|Jennie Bishop, author of
The Princess and the Kiss
My husband and I are worship leaders—him by position and career, me by example—and thus have come to know the human ego intimately. The best musicians are always those who know how and when to “lay out.” They can step back and let someone else take the solo, or recognize that their particular instrument’s voicing isn’t adding to the song during certain measures.
It’s not always easy to take your hands off a guitar when you’re itching to play a screaming solo, but the results are more satisfying to the audience. All it takes is the willingness to recognize that serving on the worship team is a privilege, not a right. We are instruments of service, and not stars in the making.
I know that I struggle similarly with writing. There have been many times when I haven’t been willing to “lay out.” My identity has been too fiercely tangled with my story making. I published my first compilation on the school ditto machine in sixth grade. I wrote my first (bad) novel in high school. I signed my friends’ yearbooks “Great Author of the Future.”
When I’m not working on a new project, I tend to be anxious. My discipline is worry, and I have a General Anxiety Disorder and medication to prove it. A few years ago, God mercifully exposed my anxiety issues by allowing me into a chaotic, unpredictable life in Orlando. This year He has turned the tables to the extreme by gifting my husband with a wonderful position and our family with a small condo on the beach in Daytona.
You would think life here is idyllic. My writing desk looks right out the window onto the Atlantic. I can count the dolphins or pelicans as they make their way up and down the shoreline. The waves provide a constant, mesmerizing background of music, even worship.
But since October, I’ve barely sat at that desk.
God, in His desire to stretch and form me in yet another direction, made it clear upon my husband’s acceptance of this new position that I was to separate myself from writing for a time to simply be a mother and wife. My tenth grader was making a hard school transition, and my graduate moved home to work and prepare for college. My husband needed my support at home and in his position.
I am aware of the daily need to be willing to scrub floors or sing a solo at a moment’s notice. I concur with Brother Lawrence in the necessity of practicing the presence of God, in prayer, dish-doing and laundry-folding. But the long season of non-writing became difficult, especially with a finished manuscript on my desk, awaiting a home. I began to ask what all that work had been for. I wondered if I was simply being lazy or my rest was actually a gift of God. I slipped intermittently back into worry, even depression.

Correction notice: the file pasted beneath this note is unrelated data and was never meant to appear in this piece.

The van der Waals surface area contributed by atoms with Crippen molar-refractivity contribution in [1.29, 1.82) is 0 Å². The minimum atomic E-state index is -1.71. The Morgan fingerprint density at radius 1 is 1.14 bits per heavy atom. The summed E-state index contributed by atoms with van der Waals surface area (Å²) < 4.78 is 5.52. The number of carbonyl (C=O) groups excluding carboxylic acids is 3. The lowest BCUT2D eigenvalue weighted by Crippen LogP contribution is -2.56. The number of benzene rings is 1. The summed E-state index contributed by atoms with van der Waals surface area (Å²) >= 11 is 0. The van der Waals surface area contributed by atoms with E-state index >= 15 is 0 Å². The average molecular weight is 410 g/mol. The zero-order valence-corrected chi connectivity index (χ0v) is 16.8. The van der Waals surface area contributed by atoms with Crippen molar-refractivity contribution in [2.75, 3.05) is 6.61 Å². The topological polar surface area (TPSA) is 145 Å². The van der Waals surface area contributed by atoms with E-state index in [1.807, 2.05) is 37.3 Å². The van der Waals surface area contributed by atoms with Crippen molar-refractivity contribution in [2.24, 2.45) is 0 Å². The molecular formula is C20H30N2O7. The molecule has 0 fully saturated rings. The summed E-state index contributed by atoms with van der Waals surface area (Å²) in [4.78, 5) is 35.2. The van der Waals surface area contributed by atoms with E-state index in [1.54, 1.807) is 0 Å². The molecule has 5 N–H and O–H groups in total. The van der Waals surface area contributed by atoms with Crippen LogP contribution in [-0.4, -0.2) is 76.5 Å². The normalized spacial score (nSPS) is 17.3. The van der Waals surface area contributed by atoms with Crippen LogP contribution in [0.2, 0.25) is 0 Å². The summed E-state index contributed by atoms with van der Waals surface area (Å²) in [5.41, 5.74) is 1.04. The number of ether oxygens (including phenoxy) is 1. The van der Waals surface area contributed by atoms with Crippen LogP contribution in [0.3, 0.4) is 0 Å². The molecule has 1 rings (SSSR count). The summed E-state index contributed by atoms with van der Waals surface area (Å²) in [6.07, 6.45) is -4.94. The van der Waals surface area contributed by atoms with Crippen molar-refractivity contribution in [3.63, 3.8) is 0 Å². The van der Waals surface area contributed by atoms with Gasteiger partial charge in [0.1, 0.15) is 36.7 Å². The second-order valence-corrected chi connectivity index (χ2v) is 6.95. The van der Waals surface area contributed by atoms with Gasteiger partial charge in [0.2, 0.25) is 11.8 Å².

One day I discovered a blog from Anita when I was searching for information unpacking the “weaned child” passage in Psalm 131. How I longed to rest this way, satisfied in my Father’s lap, without the anxiety of analyzing every moment of my existence.
Anita’s “Working Restfully” blog spoke deeply to my heart as God assured me, again, that my writing Sabbath was good, that I did not need to push and shove my way into a publishing situation.
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About the same time, Randy asked me to lead a song, one of my favorites, in a coming worship service. I had agreed—until practice, when I tried out the key. I wanted to sing with passion, but instead was distracted by uncomfortable notes in my lower range. I waved the instrumentalists down.
“Um, I think Tiffany should sing these verses,” I suggested. I knew Tiffany had sung the song beautifully at another service when I had been absent.
“But this is your favorite song,” my husband reminded me.
“It is,” I agreed. “But just because it’s my favorite doesn’t mean I’m the best one to sing it. I’m going to lay out.”
Tiffany was delighted, and so was I—the results were so much better. I’ve removed a distraction that would have affected not only me, but possibly our whole congregation. Now the way is open for us all to freely worship.
Godliness with contentment is great gain. This is my quest: not to long for “star quality,” in singing, in writing, in speaking or in homemaking (is that possible?) … but to be fully content to “lay out,” to wait, to relax like a weaned child in my Father’s arms. There is the only place where any lasting satisfaction can really be found. There is the place of constant rest, as I find my identity fully safe and complete in Christ.
Jennie Bishop is the author of the best-selling children’s book, The Princess and the Kiss. She is also the founder of PurityWorks, a not-for-profit that provides resources for the development of good hearts in small children as preparation for them to embrace sexual purity as they grow.